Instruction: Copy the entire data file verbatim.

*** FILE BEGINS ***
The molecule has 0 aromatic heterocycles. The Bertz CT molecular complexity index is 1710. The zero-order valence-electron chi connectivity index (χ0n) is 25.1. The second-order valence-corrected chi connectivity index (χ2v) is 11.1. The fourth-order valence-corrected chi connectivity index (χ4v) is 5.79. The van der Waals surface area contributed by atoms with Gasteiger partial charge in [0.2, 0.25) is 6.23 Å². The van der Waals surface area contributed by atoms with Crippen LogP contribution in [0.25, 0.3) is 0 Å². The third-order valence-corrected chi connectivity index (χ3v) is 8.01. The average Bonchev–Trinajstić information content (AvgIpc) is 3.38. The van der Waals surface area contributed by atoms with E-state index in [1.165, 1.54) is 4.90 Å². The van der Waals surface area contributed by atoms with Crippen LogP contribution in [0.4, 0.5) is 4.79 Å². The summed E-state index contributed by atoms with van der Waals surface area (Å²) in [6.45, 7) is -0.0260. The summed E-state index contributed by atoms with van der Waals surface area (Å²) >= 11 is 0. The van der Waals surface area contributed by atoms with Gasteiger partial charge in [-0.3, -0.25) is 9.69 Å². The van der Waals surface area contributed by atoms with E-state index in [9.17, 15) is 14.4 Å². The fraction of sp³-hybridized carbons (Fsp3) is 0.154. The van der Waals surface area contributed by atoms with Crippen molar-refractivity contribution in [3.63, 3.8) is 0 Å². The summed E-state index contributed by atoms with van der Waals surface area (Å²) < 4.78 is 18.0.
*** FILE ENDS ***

The molecule has 0 aromatic heterocycles. The Bertz CT molecular complexity index is 1710. The zero-order valence-electron chi connectivity index (χ0n) is 25.1. The second-order valence-corrected chi connectivity index (χ2v) is 11.1. The fourth-order valence-corrected chi connectivity index (χ4v) is 5.79. The van der Waals surface area contributed by atoms with Gasteiger partial charge in [0.2, 0.25) is 6.23 Å². The van der Waals surface area contributed by atoms with Crippen LogP contribution in [0.25, 0.3) is 0 Å². The third-order valence-corrected chi connectivity index (χ3v) is 8.01. The average Bonchev–Trinajstić information content (AvgIpc) is 3.38. The van der Waals surface area contributed by atoms with E-state index in [1.165, 1.54) is 4.90 Å². The van der Waals surface area contributed by atoms with Crippen LogP contribution in [0.4, 0.5) is 4.79 Å². The summed E-state index contributed by atoms with van der Waals surface area (Å²) in [6.45, 7) is -0.0260. The summed E-state index contributed by atoms with van der Waals surface area (Å²) >= 11 is 0. The van der Waals surface area contributed by atoms with Gasteiger partial charge in [-0.3, -0.25) is 9.69 Å². The van der Waals surface area contributed by atoms with E-state index in [9.17, 15) is 14.4 Å². The fraction of sp³-hybridized carbons (Fsp3) is 0.154. The van der Waals surface area contributed by atoms with Crippen molar-refractivity contribution in [3.63, 3.8) is 0 Å². The summed E-state index contributed by atoms with van der Waals surface area (Å²) < 4.78 is 18.0.